U.S. National Academy of Sciences describes Darwin’s finches as “a particularly compelling example” of evolution. They quote a study in which finch beak sizes increased after a severe drought because only hard-to-break seeds were available. They neglect to mention that the beaks returned to normal when the rains returned.

There are many other examples of an uncritical extrapolation of microevolution to explain macroevolution. It is time to insist that Darwinian theory be critically taught to students without misrepresenting the “evidence” for it.

Danielle Dalafave

Associate professor of physics

Apology for bad scheduling

As the person responsible for scheduling the Brian Alters lecture on April 12, I sincerely apologize to the Jewish members of the campus community.

However, rather than being either inconsiderate or insensitive, I actually went out of my way to change the date to accommodate and respect the traditions of the Jewish community. Alters originally had suggested the date of April 13. After noting that this date was Passover on my calendar, I asked a Jewish friend whether I should avoid having the event on that Thursday night so that it would not conflict with Passover celebrations.

In response to his confirmation that the Seder would be celebrated on Thursday night, I moved the event to Wednesday, April 12. Clearly, I had not phrased my question correctly. I humbly ask the members of the Jewish faith to please forgive my error.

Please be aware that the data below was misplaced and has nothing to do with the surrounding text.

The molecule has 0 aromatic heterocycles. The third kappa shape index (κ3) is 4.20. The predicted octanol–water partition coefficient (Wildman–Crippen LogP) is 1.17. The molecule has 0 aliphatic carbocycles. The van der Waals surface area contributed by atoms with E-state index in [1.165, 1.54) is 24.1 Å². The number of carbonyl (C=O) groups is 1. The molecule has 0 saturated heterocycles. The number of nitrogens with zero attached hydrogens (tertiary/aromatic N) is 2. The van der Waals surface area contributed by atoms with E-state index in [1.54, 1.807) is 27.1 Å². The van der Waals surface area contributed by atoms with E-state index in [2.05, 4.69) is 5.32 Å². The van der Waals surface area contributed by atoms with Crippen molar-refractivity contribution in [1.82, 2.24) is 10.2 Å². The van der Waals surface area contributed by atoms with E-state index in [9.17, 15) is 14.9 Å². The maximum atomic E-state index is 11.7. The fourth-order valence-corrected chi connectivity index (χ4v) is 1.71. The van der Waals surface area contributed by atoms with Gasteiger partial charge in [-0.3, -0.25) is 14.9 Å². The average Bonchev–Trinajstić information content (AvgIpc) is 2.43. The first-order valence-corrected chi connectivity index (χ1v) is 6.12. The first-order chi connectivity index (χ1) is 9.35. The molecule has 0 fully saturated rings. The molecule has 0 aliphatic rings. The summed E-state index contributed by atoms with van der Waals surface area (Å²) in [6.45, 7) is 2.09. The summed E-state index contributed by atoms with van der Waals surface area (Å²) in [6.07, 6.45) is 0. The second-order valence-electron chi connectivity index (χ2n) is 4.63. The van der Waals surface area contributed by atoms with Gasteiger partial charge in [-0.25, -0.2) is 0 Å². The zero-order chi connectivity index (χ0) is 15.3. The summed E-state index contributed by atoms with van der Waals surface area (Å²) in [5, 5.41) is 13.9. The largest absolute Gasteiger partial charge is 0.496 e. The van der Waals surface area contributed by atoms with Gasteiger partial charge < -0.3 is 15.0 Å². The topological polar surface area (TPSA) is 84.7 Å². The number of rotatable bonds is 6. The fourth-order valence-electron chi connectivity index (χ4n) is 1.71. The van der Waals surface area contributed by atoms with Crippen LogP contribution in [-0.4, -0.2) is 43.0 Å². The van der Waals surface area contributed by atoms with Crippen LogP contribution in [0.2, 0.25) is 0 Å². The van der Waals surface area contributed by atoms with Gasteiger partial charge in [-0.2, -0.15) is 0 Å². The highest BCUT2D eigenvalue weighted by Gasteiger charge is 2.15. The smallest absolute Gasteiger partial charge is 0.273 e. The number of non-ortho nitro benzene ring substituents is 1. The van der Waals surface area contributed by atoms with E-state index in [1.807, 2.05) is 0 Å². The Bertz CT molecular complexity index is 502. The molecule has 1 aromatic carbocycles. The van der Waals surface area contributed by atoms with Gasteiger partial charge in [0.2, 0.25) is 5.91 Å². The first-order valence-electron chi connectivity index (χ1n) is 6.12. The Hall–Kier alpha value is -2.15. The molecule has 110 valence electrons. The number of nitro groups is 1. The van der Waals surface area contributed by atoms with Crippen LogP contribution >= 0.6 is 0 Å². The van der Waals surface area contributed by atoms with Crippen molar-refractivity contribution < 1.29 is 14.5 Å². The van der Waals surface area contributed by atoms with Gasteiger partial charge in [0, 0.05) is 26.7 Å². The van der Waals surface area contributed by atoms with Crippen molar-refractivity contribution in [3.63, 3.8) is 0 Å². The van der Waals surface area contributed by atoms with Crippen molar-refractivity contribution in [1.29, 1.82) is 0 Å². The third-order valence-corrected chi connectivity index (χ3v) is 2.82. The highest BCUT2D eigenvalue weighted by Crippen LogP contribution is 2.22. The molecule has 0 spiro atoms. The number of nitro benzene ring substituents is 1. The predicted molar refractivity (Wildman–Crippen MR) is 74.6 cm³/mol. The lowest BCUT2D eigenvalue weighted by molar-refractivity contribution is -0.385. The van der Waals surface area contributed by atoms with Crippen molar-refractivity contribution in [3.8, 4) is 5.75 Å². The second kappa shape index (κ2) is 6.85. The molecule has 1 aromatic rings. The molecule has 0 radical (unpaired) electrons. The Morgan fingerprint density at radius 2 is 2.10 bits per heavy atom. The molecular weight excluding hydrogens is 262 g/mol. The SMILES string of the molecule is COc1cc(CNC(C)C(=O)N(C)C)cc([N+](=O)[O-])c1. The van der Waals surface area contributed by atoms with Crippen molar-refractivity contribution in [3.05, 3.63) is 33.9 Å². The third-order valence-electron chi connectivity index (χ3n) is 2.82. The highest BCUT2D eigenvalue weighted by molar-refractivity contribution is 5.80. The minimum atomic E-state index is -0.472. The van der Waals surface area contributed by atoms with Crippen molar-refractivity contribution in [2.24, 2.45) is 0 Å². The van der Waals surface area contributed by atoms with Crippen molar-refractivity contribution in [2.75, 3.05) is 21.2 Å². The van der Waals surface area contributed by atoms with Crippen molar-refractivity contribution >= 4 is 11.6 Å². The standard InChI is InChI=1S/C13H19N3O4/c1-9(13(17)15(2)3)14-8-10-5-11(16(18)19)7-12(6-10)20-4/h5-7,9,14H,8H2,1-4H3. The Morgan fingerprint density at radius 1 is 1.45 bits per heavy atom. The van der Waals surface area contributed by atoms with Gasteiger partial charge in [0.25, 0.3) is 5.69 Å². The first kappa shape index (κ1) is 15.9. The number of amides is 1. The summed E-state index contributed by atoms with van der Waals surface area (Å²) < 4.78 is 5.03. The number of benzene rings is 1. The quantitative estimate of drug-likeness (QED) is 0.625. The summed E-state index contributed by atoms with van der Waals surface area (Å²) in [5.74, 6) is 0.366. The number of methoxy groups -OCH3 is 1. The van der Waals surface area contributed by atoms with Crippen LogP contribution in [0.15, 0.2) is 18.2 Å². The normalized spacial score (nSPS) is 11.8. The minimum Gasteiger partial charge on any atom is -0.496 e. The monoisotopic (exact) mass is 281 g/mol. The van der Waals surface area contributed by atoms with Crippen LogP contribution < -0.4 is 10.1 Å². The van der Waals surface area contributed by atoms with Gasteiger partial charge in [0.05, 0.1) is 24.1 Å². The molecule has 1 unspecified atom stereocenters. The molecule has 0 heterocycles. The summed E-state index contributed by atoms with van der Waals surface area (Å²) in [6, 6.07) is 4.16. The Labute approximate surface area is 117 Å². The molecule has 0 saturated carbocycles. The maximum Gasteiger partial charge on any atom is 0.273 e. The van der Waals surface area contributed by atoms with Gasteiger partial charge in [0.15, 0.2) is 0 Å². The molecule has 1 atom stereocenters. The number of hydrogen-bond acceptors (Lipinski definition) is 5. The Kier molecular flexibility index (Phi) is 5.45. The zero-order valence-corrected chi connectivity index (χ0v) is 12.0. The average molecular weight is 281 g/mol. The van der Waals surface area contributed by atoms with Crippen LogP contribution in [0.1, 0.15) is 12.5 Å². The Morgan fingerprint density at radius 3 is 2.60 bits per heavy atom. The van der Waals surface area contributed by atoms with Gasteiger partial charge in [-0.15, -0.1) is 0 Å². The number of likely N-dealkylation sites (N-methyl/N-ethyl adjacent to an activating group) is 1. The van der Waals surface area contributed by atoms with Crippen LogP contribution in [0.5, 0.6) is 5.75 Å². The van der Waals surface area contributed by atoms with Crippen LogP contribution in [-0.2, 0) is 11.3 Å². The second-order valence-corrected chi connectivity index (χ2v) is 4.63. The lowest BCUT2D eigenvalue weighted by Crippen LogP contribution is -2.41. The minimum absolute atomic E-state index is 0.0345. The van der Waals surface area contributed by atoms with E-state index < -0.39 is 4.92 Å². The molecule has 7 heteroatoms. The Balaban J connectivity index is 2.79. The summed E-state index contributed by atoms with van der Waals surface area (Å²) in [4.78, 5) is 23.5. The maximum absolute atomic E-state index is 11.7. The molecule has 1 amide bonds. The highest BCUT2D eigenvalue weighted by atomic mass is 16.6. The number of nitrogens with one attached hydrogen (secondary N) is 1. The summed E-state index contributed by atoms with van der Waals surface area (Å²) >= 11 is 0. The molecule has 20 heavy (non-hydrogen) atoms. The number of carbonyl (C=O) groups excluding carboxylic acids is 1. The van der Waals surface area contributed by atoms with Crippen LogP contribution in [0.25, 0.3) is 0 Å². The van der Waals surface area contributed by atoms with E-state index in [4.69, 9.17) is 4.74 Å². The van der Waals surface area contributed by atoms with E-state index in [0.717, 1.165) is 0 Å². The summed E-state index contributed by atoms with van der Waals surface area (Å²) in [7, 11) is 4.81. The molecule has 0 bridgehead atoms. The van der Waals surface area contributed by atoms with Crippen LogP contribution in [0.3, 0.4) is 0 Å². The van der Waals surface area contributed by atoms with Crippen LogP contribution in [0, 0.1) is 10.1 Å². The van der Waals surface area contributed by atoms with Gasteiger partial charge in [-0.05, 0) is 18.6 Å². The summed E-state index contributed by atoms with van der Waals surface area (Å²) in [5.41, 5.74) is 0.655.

Don Lovett

Associate professor of biology

Rupublicans are self-congratulating

Though I’ve been verbally sparring with Matt Esposito for several years now – in the pages of The Signal and elsewhere – his absurdities never cease to amaze. In a letter from the April 12 issue of The Signal, Esposito claimed that “the College will continue to bring in busloads of communists and left-wing radicals every year, which cost hundreds more than Buchanan.”

Really? I wonder if we’ve been attending the same school for the last four years, or perhaps right-wing Esposito was sucked into a parallel dimension version of the College where a resurrected Karl Marx delivers endless, mandatory speeches in Kendall Hall – maybe his own personal hell.

I challenge him to produce the names of these left-wing radicals he asserts spoke here on his dime, but I suspect that he’s more right-wing bluster and less substance.

If this bit of falsification is exasperating – especially given Esposito’s plea that “people should still expect that the information presented in columns is true and factual” – I appreciate his honesty in the final analysis about the Buchanan event: “The College Republicans bring in one conservative speaker and we’re protested and slurred.”

Thanks for finally acknowledging the sad truth about the College Republicans (or the College Democrats for that matter) – they heartily congratulate themselves for putting on one event.

Moreover, he fails to acknowledge the work that the anti-Buchanan coalition expended in bringing pissed-off students to the event (we even handed out tickets which the Republicans couldn’t give away).

Many of the students who helped plan or demonstrated at the Buchanan event were from campus organizations who regularly bring speakers and sponsor events for the entire campus, while relying on little funding to do so.

The Republicans and Democrats are shamefully negligent in adding anything substantial to political discourse – on campus or otherwise – which Esposito, in a rare moment of forthrightness, all but admits.

Matt Richman